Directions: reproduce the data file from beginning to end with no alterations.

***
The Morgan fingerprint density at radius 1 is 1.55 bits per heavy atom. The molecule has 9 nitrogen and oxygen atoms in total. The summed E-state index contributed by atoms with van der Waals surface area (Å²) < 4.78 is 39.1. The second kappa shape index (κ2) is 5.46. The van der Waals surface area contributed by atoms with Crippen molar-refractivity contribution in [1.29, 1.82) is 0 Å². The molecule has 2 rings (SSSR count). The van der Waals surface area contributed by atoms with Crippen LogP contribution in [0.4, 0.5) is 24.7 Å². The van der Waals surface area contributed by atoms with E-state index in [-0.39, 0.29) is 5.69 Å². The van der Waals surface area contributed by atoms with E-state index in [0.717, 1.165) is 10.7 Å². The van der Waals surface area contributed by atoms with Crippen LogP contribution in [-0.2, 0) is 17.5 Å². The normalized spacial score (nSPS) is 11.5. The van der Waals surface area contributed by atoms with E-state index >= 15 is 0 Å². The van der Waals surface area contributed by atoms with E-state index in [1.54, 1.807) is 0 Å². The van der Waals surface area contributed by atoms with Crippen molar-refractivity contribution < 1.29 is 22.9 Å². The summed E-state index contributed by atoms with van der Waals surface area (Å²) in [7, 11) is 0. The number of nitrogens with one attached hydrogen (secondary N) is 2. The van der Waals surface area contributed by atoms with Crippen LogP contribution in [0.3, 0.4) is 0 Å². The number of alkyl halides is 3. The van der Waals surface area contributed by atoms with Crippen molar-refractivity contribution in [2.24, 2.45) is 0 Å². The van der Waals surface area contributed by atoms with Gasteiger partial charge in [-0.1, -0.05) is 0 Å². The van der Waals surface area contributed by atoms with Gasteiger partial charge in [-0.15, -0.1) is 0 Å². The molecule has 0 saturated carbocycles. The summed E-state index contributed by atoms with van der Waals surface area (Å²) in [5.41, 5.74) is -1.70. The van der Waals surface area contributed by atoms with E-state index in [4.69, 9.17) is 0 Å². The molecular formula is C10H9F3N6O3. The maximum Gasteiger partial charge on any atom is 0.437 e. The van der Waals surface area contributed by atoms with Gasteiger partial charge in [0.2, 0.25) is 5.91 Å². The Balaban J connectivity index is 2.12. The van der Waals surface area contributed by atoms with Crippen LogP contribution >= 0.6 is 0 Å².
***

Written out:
The Morgan fingerprint density at radius 1 is 1.55 bits per heavy atom. The molecule has 9 nitrogen and oxygen atoms in total. The summed E-state index contributed by atoms with van der Waals surface area (Å²) < 4.78 is 39.1. The second kappa shape index (κ2) is 5.46. The van der Waals surface area contributed by atoms with Crippen molar-refractivity contribution in [1.29, 1.82) is 0 Å². The molecule has 2 rings (SSSR count). The van der Waals surface area contributed by atoms with Crippen LogP contribution in [0.4, 0.5) is 24.7 Å². The van der Waals surface area contributed by atoms with E-state index in [-0.39, 0.29) is 5.69 Å². The van der Waals surface area contributed by atoms with E-state index in [0.717, 1.165) is 10.7 Å². The van der Waals surface area contributed by atoms with Crippen LogP contribution in [-0.2, 0) is 17.5 Å². The normalized spacial score (nSPS) is 11.5. The van der Waals surface area contributed by atoms with E-state index >= 15 is 0 Å². The van der Waals surface area contributed by atoms with E-state index in [1.54, 1.807) is 0 Å². The van der Waals surface area contributed by atoms with Crippen molar-refractivity contribution < 1.29 is 22.9 Å². The summed E-state index contributed by atoms with van der Waals surface area (Å²) in [7, 11) is 0. The number of nitrogens with one attached hydrogen (secondary N) is 2. The van der Waals surface area contributed by atoms with Crippen LogP contribution in [0.3, 0.4) is 0 Å². The number of alkyl halides is 3. The van der Waals surface area contributed by atoms with Crippen molar-refractivity contribution in [2.24, 2.45) is 0 Å². The van der Waals surface area contributed by atoms with Gasteiger partial charge in [-0.1, -0.05) is 0 Å². The van der Waals surface area contributed by atoms with Gasteiger partial charge in [-0.15, -0.1) is 0 Å². The molecule has 0 saturated carbocycles. The summed E-state index contributed by atoms with van der Waals surface area (Å²) in [5.41, 5.74) is -1.70. The van der Waals surface area contributed by atoms with E-state index in [4.69, 9.17) is 0 Å². The molecular formula is C10H9F3N6O3. The maximum Gasteiger partial charge on any atom is 0.437 e. The van der Waals surface area contributed by atoms with Gasteiger partial charge in [0.2, 0.25) is 5.91 Å². The Balaban J connectivity index is 2.12. The van der Waals surface area contributed by atoms with Crippen LogP contribution >= 0.6 is 0 Å².